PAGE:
Nadella doesn't seem interested in talking about products, so either is a reasonable guess.
Re: What about the authors?
Authors get paid at the usual Amazon rate if the book gets read past the 10% trial point.
So not actually a bad deal, so far as I can tell.
But of limited interest to most Kindle users. Only heavy readers are likely to spend more than $10/month on books. There are a few of those - romance readers are famously obsessive - but not as many as you might think.
Re: Corporate governance—crowned
>Your Board of Directors most important function is to facilitate the high level components of strategies developed by Executive Management.
If you mean 'They do the planning' - that pretty much never happens in the US either.
Look at M$. They swapped out a clown and installed the corporate blatherbot equivalent of ELIZA.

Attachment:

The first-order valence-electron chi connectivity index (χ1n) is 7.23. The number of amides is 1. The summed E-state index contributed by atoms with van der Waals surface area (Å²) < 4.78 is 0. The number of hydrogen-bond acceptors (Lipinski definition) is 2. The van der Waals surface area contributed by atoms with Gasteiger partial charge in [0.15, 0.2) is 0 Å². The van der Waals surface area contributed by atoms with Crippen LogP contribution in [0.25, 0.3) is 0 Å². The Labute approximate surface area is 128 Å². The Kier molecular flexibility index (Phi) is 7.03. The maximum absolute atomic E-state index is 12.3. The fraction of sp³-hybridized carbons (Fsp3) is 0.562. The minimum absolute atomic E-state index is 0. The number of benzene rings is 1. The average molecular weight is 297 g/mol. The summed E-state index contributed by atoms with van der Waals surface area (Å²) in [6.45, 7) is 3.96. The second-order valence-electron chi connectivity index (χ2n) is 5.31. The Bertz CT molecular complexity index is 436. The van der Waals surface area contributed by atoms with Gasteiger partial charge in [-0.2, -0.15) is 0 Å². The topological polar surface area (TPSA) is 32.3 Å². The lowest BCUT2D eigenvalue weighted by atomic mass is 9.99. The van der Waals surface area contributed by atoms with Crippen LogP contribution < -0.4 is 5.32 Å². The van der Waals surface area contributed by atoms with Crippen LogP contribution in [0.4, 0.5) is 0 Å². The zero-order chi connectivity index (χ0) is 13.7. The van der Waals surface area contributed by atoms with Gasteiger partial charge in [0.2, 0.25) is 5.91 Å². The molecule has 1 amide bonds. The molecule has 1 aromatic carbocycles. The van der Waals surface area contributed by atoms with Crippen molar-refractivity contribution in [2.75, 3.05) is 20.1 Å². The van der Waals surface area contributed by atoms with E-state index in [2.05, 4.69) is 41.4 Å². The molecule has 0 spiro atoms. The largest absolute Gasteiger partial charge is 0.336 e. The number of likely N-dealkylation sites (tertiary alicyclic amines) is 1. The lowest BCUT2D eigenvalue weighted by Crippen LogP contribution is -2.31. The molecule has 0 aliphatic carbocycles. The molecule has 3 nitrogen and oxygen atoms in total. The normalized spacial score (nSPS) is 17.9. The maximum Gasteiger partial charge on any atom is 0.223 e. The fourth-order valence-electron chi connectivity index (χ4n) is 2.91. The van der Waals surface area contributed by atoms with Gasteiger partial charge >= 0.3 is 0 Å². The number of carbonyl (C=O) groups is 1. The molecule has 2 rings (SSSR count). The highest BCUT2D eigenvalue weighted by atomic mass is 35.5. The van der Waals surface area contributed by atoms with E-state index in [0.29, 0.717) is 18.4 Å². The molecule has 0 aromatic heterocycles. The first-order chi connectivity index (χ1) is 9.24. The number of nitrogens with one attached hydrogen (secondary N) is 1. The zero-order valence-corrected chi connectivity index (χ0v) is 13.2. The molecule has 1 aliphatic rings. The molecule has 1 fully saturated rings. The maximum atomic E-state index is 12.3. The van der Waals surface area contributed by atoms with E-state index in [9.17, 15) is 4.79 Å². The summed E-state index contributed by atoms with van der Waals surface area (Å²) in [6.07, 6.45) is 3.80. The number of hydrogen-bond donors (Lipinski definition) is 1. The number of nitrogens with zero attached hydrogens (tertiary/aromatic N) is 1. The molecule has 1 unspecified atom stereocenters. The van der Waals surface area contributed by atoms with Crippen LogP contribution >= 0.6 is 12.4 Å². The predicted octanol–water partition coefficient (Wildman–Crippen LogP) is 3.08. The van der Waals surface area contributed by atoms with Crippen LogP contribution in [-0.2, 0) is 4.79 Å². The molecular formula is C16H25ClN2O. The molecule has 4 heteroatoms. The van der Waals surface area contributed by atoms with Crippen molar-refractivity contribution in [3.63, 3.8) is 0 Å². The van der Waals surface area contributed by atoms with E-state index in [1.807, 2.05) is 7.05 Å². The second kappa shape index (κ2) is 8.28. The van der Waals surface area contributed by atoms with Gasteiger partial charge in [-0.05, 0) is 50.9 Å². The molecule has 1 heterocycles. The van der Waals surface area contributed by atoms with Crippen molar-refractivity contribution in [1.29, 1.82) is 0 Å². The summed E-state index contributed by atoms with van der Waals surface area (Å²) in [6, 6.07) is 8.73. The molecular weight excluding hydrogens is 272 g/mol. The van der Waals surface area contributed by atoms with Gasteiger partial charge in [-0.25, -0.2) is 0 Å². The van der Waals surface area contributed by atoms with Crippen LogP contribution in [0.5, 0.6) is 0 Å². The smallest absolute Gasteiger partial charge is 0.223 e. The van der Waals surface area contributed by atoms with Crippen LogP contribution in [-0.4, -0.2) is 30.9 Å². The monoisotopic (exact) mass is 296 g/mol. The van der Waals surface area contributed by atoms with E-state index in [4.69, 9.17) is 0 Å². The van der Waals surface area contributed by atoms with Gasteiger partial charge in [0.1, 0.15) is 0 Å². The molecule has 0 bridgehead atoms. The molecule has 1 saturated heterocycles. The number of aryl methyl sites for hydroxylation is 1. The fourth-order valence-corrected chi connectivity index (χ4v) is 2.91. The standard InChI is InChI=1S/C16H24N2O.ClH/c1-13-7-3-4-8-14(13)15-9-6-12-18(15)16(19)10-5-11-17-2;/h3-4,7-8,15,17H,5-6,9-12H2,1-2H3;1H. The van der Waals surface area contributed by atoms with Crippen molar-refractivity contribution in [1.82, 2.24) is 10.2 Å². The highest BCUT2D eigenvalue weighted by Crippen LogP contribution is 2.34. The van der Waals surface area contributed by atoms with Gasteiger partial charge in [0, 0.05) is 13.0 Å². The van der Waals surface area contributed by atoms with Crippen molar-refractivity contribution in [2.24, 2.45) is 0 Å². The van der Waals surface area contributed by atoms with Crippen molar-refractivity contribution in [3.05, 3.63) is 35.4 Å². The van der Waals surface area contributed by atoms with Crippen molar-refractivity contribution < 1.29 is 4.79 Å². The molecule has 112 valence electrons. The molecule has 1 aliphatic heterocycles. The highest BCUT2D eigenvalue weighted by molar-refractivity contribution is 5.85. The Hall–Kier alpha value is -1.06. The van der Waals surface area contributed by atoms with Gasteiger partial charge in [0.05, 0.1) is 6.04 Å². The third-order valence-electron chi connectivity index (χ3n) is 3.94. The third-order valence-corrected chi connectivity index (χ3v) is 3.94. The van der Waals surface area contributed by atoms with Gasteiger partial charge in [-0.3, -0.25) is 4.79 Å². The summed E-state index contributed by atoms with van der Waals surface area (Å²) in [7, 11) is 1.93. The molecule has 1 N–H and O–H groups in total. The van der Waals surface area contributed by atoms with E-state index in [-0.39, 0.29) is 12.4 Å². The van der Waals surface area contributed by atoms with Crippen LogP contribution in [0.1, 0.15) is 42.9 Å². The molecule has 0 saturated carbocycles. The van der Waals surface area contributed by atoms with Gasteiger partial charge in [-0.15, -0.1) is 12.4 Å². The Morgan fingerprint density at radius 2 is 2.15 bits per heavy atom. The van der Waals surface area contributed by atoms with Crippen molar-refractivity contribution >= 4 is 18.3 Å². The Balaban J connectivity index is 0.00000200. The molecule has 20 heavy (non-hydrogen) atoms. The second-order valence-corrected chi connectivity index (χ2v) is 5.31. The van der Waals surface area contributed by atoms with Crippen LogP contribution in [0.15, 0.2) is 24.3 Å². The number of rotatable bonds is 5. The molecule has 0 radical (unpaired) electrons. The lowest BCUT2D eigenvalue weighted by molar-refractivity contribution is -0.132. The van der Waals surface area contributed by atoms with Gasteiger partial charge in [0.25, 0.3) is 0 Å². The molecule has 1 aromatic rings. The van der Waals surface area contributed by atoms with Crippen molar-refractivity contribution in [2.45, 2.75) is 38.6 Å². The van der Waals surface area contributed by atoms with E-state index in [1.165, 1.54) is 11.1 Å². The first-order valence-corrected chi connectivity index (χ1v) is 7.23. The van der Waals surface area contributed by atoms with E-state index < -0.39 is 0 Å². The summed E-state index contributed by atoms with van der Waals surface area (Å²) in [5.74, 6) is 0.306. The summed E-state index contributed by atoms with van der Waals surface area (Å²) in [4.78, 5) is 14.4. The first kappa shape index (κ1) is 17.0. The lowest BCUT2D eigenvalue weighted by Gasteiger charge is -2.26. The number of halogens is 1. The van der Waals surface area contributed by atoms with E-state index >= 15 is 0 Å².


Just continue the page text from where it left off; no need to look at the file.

Look at HP. Strategy? Meg Hitman wouldn't know a strategy if it jumped out of a printer and yelled "Jobs!"
Last time I looked her 'high level components of strategies' meant a mix of enterprise, cloud, and tablets no one wants - just like everyone else.
Oh, and printers have been 'refocused around customer needs.' Which is nice. (What were they before? Focused on the needs of the trees in the parking lot?)
Re: Good God, Synergies AND Alignment
He also said agile.
It's 100% Dilbert: "We have aligned agile synergies - we are INVINCIBLE!"
Re: "'We are building an operating system for human activity'"
I think he means 'Not just Office, but, like, life 'n shit.'
Photos! Documents! Memories! Shiny people!
Basically he's pitching MS as the next Yahoo, with some secret-sauce AI.
Who - or what - do you think write Nadella's last strategy email?
I for one welcome the arrival of our new Googlord.
>weirdly disembodied and robotic
Nadella in a nutshell.
But... I wouldn't write off MS yet. There's actual AI happening in the MS labs, and some of it is the most interesting technology I've ever seen from MS.